Matt S

Connoisseur
An oft stated belief, not backed up by facts. Additionally, I son't know about you, but I wear a jacket with my tie. This or a lab coat prevents it from contacting the patient. Better to clean one's stethoscope between exams (sometning I very rarely observe others doing), or else change ones jacket and shirtsleeves between exams.

Here is an excerpt from the CDC's position.

The Centers for Disease Control and Prevention (CDC)’s Guidelines for Environmental Infection Control in Health-Care Facilities state that, “although microbiologically contaminated surfaces can serve as reservoirs of potential pathogens, these surfaces generally are not directly associated with transmission of infections either to staff or patients. The transferal of microorganisms from environmental surfaces to patients is largely via hand contact with the surface.”
Glad to know my doctors don't cause any harm by looking professional.
 

cdavant

Advanced Member
I don't deal with many open wounds anymore. That being said, the most contaminated surfaces in my office are doorknobs and (I shudder to even think) keyboards and ipads.
 

momsdoc

Connoisseur
My most contaminated objects it seems are from the nearby Chinese restaurant. The health department came by last summer and emptied out half a dumpster full of food products. It took me weeks before I could bring myself to start ordering again. They do make a mean black bean sauce.:eek2:
 

Stubbly

Super Member
Please don't remind me that the proverbial 'you' can do whatever the heck you please when it comes to dress and rules.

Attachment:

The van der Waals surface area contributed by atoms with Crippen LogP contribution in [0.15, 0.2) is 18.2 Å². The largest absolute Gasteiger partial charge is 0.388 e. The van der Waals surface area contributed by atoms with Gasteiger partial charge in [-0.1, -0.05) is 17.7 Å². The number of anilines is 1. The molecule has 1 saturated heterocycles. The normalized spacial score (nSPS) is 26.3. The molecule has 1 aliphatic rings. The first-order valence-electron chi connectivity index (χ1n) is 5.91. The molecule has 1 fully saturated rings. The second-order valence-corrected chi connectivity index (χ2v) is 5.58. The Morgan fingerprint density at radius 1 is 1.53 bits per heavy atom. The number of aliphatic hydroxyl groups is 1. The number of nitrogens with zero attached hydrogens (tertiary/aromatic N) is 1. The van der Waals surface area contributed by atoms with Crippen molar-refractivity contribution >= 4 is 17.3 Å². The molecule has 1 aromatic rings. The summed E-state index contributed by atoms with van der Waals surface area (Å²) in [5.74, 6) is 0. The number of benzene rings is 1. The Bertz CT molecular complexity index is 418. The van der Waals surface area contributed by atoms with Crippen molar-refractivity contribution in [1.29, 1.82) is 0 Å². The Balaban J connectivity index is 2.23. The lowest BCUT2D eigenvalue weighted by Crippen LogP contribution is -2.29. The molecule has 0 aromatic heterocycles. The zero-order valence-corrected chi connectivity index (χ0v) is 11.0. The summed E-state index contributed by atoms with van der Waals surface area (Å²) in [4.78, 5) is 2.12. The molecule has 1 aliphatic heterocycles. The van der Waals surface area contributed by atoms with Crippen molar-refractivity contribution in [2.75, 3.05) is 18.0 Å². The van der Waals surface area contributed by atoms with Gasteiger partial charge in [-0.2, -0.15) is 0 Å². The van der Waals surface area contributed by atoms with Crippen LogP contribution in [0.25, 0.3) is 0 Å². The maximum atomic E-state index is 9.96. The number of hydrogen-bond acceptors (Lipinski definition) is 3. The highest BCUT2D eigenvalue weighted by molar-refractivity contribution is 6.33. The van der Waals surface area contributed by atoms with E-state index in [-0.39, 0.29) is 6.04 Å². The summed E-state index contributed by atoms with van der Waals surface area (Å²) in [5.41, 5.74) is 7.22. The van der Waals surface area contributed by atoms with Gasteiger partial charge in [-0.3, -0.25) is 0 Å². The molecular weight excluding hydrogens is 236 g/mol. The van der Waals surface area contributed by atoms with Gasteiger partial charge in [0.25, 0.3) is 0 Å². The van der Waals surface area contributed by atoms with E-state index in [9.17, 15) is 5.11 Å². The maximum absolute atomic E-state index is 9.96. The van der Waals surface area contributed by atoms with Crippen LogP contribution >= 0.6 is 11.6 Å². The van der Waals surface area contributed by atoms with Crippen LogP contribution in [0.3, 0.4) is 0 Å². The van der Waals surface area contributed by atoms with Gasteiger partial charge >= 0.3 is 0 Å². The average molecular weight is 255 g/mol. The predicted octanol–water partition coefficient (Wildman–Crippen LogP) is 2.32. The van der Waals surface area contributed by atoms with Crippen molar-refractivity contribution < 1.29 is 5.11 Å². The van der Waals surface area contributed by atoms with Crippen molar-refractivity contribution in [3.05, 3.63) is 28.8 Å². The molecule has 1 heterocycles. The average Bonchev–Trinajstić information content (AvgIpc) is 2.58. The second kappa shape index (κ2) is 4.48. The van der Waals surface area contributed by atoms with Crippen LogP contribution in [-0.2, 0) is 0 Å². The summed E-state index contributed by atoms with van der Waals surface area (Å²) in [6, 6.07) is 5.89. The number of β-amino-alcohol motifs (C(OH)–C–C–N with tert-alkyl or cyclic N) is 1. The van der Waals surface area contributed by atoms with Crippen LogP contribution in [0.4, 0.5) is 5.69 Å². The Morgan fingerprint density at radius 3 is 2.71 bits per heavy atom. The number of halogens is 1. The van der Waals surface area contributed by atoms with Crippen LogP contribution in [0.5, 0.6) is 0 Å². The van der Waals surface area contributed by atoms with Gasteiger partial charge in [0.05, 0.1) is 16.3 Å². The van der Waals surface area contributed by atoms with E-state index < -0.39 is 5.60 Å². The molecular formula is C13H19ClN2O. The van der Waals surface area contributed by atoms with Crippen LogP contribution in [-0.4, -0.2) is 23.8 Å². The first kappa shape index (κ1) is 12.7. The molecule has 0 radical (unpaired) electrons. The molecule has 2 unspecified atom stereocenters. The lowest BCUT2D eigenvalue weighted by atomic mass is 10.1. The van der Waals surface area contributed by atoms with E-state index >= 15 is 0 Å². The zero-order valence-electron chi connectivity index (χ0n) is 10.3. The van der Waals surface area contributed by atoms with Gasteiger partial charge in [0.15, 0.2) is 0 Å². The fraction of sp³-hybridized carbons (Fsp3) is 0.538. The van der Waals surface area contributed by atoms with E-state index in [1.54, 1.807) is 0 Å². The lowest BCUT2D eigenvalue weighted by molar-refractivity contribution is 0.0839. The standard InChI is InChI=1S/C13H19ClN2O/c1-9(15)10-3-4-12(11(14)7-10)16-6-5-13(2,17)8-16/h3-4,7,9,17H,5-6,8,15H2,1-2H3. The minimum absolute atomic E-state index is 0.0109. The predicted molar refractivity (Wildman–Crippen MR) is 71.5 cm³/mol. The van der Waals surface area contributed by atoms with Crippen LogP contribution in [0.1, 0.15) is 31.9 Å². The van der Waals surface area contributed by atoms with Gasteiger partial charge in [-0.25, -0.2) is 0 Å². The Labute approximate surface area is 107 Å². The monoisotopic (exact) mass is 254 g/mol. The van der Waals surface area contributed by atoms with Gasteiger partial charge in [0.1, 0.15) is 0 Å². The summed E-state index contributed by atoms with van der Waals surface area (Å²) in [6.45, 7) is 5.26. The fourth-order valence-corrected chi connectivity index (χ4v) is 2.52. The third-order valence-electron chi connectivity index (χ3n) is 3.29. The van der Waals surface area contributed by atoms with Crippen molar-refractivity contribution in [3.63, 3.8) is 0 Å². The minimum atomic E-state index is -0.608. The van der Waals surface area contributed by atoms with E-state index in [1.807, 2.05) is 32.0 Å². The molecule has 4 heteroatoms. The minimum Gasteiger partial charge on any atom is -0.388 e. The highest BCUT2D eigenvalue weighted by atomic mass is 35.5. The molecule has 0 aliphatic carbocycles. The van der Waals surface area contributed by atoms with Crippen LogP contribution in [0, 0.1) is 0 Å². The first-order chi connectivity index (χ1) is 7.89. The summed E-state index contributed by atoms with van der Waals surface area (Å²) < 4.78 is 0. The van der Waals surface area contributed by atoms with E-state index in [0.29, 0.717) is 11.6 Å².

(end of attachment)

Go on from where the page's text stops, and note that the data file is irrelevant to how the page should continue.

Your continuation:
Well, I would never suggest that you can do whatever the heck you please. However, as in all things, one must use good judgment, and not be a slave to rules. I've noticed a number of AAAC members bend the "rules" as they see fit, whilst a number of AAAC members seem to make up "rules" to justify their opinions, likes and dislikes.

Although I agree that sometimes wearing a suit without a tie doesn't look good, sometimes it looks just fine, depending on the suit, the shirt and the collar. Under certain circumstances (e.g. a hot summer afternoon), IMO, wearing a tie with a dress suit is not mandatory, unless the situation typically calls for wearing a tie (e.g. wedding, funeral, office dress code, etc.).

With casual suits, I think wearing a tie is optional. I don't have any casual suits, only casual sport coats. Hence, in an informal setting, when I'm in the mood to wear one of my dress suits, I feel no obligation to wear a tie. For example, when I go out for Sunday brunch with my family, I frequently wear a dress suit without a tie, and I frequently receive compliments on my attire.
 

Stubbly

Super Member
I don't deal with many open wounds anymore. That being said, the most contaminated surfaces in my office are doorknobs and (I shudder to even think) keyboards and ipads.
I seem to remember reading that telephones are very high on the list of contaminated things.
 

momsdoc

Connoisseur
I seem to remember reading that telephones are very high on the list of contaminated things.
And for good reason. How many other objects do people routinely, inadvertently spit on, and then hand to another person to put next to their mouth. With the exception of a mother "cleaning" the babies pacifier.
 

Quetzal

Suspended
I think it only works casually and in warm weather, although to get it to look right, one must be wearing a light-weight two-piece suit with a loop-collar shirt, collar out. Maybe I've been looking at too many old photos again.
 

Jovan

Honors Member
Perhaps. ;) I see nothing wrong with a poplin suit and a button-down collar shirt. It is one of the best collars without a tie since it props itself up.
 

Flanderian

Connoisseur
Great illustration, I don't recall seeing it before. Do you know what issue it was in?